FIGS. 8A and 8B illustrate top and sectional side views of an omnitable ride system that provides radial movement of the vehicles in a manner differing from that used in the embodiment of FIG. 4;
FIG. 9 illustrates a portion of the ride system of FIGS. 1 and 2 showing portions of the drive mechanism in further detail;
FIG. 10 is a schematic top or plan view of a 2-rotation ride cycle embodiment of an omnitable ride system;
FIGS. 11A and 11B provide a side sectional and a top/plan schematic view of another 2-rotation ride cycle embodiment of an omnitable ride system;
FIG. 12 illustrates a partial perspective view of an omnitable ride system utilizing translation mechanisms to place vehicles in a load/unload position on the turntable and also two show positions that enable the ride path to involve two full rotations of the turntable;
FIG. 13 illustrates a partial end view of the ride system of FIG. 12 showing three of the translation mechanisms end-to-end illustrating the range of arm and vehicle movement provided with such translation mechanisms; and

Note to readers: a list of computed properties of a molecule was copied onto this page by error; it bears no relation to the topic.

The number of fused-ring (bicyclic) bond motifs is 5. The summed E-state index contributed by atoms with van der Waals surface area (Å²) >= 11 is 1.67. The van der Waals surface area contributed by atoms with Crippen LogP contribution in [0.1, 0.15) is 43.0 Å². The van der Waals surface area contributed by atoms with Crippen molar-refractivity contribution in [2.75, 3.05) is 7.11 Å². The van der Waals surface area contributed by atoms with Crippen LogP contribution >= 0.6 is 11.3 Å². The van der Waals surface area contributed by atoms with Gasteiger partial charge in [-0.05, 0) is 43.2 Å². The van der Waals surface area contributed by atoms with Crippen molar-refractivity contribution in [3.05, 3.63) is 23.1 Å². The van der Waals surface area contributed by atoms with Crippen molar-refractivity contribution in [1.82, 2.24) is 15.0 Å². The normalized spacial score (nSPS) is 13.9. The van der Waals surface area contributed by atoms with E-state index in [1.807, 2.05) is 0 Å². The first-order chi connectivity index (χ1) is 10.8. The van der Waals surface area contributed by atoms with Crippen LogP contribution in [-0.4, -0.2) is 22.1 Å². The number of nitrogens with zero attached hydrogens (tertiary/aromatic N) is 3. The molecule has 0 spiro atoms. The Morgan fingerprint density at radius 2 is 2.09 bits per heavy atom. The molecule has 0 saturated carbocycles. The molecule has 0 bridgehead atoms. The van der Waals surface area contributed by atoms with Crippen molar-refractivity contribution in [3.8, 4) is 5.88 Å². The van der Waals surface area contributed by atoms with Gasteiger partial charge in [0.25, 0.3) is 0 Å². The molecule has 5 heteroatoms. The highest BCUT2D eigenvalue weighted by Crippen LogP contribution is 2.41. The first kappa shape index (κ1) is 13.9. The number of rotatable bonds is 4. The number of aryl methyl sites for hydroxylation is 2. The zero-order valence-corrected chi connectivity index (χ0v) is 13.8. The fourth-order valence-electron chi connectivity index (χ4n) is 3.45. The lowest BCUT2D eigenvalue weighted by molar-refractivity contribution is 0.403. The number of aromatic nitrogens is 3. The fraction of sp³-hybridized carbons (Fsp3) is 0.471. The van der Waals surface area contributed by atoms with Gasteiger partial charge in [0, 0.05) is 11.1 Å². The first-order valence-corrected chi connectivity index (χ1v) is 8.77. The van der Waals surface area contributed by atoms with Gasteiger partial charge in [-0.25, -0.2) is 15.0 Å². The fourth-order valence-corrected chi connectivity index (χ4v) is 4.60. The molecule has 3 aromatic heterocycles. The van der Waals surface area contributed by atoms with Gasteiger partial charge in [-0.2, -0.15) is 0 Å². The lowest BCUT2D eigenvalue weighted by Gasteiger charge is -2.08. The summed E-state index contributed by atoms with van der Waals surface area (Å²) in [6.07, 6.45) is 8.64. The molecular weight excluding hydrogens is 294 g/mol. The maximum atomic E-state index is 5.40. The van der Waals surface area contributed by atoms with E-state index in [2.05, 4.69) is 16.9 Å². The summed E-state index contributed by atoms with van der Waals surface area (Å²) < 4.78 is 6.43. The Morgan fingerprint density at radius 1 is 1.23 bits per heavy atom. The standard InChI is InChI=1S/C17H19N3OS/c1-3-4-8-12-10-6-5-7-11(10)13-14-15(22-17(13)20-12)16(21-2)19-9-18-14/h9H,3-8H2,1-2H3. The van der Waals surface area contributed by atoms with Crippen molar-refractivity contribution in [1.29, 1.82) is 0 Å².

FIG. 14 illustrates partial bottom view of the ride system of FIG. 12 showing a drive mechanism or assembly that may be used as part of the drive system to rotate the turntable about its rotation axis.
Embodiments of the present description are directed to an improved omnimover ride system that may be labeled an omnitable ride or omnitable ride system. Briefly, the omnitable ride system includes a turntable that is rotated about its central axis. A stationary platform may be provided in the center of the turntable for use in passenger loading and unloading such that the turntable is donut shaped and rotates about the stationary load/unload platform.